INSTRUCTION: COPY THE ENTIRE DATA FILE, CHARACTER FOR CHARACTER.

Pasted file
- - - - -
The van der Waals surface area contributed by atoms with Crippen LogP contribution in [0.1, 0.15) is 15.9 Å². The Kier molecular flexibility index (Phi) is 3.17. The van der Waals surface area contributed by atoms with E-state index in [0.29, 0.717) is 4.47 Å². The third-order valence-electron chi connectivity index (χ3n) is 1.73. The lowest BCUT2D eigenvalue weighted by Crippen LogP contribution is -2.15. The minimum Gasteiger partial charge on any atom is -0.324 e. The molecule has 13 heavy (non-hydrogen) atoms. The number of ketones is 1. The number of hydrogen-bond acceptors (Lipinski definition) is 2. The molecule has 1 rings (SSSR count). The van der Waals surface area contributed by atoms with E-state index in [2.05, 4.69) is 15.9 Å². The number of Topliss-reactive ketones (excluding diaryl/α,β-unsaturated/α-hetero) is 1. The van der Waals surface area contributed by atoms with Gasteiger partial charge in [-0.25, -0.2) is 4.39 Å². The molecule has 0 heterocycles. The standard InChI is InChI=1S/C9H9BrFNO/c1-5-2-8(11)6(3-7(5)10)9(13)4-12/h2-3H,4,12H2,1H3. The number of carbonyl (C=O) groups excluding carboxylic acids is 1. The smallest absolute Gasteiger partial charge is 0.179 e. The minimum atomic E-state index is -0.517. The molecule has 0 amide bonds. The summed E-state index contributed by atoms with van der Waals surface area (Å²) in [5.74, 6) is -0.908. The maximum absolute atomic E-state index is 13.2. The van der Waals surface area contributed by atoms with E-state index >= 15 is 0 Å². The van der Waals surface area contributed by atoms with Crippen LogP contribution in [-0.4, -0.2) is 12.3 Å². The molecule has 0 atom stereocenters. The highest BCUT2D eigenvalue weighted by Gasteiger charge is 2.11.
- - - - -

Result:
The van der Waals surface area contributed by atoms with Crippen LogP contribution in [0.1, 0.15) is 15.9 Å². The Kier molecular flexibility index (Phi) is 3.17. The van der Waals surface area contributed by atoms with E-state index in [0.29, 0.717) is 4.47 Å². The third-order valence-electron chi connectivity index (χ3n) is 1.73. The lowest BCUT2D eigenvalue weighted by Crippen LogP contribution is -2.15. The minimum Gasteiger partial charge on any atom is -0.324 e. The molecule has 13 heavy (non-hydrogen) atoms. The number of ketones is 1. The number of hydrogen-bond acceptors (Lipinski definition) is 2. The molecule has 1 rings (SSSR count). The van der Waals surface area contributed by atoms with E-state index in [2.05, 4.69) is 15.9 Å². The number of Topliss-reactive ketones (excluding diaryl/α,β-unsaturated/α-hetero) is 1. The van der Waals surface area contributed by atoms with Gasteiger partial charge in [-0.25, -0.2) is 4.39 Å². The molecule has 0 heterocycles. The standard InChI is InChI=1S/C9H9BrFNO/c1-5-2-8(11)6(3-7(5)10)9(13)4-12/h2-3H,4,12H2,1H3. The number of carbonyl (C=O) groups excluding carboxylic acids is 1. The smallest absolute Gasteiger partial charge is 0.179 e. The minimum atomic E-state index is -0.517. The molecule has 0 amide bonds. The summed E-state index contributed by atoms with van der Waals surface area (Å²) in [5.74, 6) is -0.908. The maximum absolute atomic E-state index is 13.2. The van der Waals surface area contributed by atoms with E-state index >= 15 is 0 Å². The van der Waals surface area contributed by atoms with Crippen LogP contribution in [-0.4, -0.2) is 12.3 Å². The molecule has 0 atom stereocenters. The highest BCUT2D eigenvalue weighted by Gasteiger charge is 2.11.